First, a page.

Editor’s Note: This is the third in a three-part series on funding issues for Baldwin County’s law enforcement and judicial agencies.
With the state legislature now back in session, talks about new revenue sources and budget changes are running rampant.
But, when it comes to funding for key elements of Baldwin County’s judicial and law enforcement systems, how do our law enforcement and judicial officials feel about the funding?
In this three-part series, The Baldwin Times talks to the sheriff’s office, district attorney’s office and Baldwin County court system about the funding, or lack thereof, received from the state and what concerns they have moving into this new legislative session.
At a recent Baldwin County Young Republican’s meeting, Baldwin County Presiding District Court Judge Michelle Thomason was blunt in talking about judiciary funding from the state.
“There has been a crisis in funding for the last several years,” Thomason said. “It was in such a crisis a few years ago when Justice Cobb was our Chief Justice that the courts had to shut down part of the week because we simply didn’t have the manpower.”
Thomason said judicial funding was overlooked as the state continued to face revenue shortfalls.
“We had layoffs,” Thomason said. “We had cuts. We had a hiring freeze for a number of years, and we had pay raise freezes as well. My assistant, at one point, at not had any type of pay raise for eight or nine years. I don’t know of too many jobs in the private sector where people will continue to work if they get no increase in pay over that amount of time based on what the economy does.”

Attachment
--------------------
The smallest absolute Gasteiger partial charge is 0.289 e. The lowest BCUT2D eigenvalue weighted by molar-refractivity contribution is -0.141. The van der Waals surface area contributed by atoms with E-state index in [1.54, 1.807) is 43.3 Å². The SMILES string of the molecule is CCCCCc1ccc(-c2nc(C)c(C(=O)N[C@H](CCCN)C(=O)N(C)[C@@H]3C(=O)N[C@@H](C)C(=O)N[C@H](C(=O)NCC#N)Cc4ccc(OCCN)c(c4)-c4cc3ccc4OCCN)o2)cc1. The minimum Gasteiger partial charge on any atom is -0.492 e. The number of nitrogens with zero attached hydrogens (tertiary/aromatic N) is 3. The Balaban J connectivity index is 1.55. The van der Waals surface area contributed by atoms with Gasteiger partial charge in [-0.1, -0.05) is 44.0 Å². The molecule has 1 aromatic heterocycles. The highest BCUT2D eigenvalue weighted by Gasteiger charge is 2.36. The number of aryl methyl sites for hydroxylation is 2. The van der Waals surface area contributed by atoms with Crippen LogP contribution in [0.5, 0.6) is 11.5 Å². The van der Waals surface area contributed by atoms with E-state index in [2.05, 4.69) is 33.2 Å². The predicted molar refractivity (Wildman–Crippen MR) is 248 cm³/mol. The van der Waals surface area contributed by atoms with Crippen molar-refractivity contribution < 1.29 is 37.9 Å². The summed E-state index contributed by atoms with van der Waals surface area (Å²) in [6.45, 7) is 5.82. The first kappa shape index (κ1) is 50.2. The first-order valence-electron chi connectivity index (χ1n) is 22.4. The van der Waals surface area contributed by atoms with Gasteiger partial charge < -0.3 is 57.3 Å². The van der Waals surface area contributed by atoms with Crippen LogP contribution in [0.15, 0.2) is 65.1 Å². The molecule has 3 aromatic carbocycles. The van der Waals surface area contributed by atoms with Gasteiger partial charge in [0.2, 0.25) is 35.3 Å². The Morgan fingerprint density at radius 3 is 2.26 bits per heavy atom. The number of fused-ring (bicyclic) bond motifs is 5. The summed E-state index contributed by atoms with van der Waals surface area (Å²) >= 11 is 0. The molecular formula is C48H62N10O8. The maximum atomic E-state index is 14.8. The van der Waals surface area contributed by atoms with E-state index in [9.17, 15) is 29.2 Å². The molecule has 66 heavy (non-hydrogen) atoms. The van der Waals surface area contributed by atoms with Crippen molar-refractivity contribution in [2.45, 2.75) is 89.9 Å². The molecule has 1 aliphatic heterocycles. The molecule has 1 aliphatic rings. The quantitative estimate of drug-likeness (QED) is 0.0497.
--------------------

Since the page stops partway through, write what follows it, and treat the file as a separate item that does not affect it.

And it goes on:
While funding has been an issue for the last several years, Thomason said that over the past year, Gov. Ivey had been extremely helpful for the judiciary budget.
“We’ve been able to get some raises for our folks, which has helped tremendously in being able to keep staff and hire some new folks,” Thomason said. “We’re still short. There is no money to hire new judges in this state, though.”
Thomason said a plan has been floated at the state level to possibly address the judicial shortfall felt in counties like Baldwin, one developed by former Baldwin County Presiding Judge Jim Reid.
“It’s a plan to help establish and pass legislation to reallocate judges throughout the state,” Thomason said. “Some judges in some counties have nothing to do. They joke about playing solitaire on their computers all day or playing golf three times a week because they have no cases. But, here we are in Baldwin County, overloaded and covered up.”
The plan addresses the judiciary’s needs but doesn’t require additional revenue sources.
“Rather than just find some more money to pay for judges in places like Baldwin County where we need more help, Judge Reid’s plan was to take a look at this statewide and if there’s an area where there are too many judges, we can reallocate those positions to other parts of the state when judges or retire or those positions become available,” Thomason said.
Gov. Ivey was receptive to the plan, and appointed Thomason to the Judicial Resource Reallocation Commission
“I’ve been serving on that commission for about a year and a half, and we have presented a plan to the governor with a list of counties based on a weighted caseload study,” Thomason said. “Baldwin County is second and third on the list, needing two more circuit court judges and one more district judge.”
Thomason said the caseload placed on Baldwin County judges due to the increased growth in the county can be difficult to deal with, and she said she hopes the state follows through on the reallocation plan.
“We understand that the money in the general fund is so tight that it’s difficult to find more money to get more judges,” Thomason said. “What the judges are willing to do is to say that we get that but here’s a creative way to allow the citizens to benefit without costing the state any more money or having to raise taxes. We’re hoping that reallocation will come through as planned.”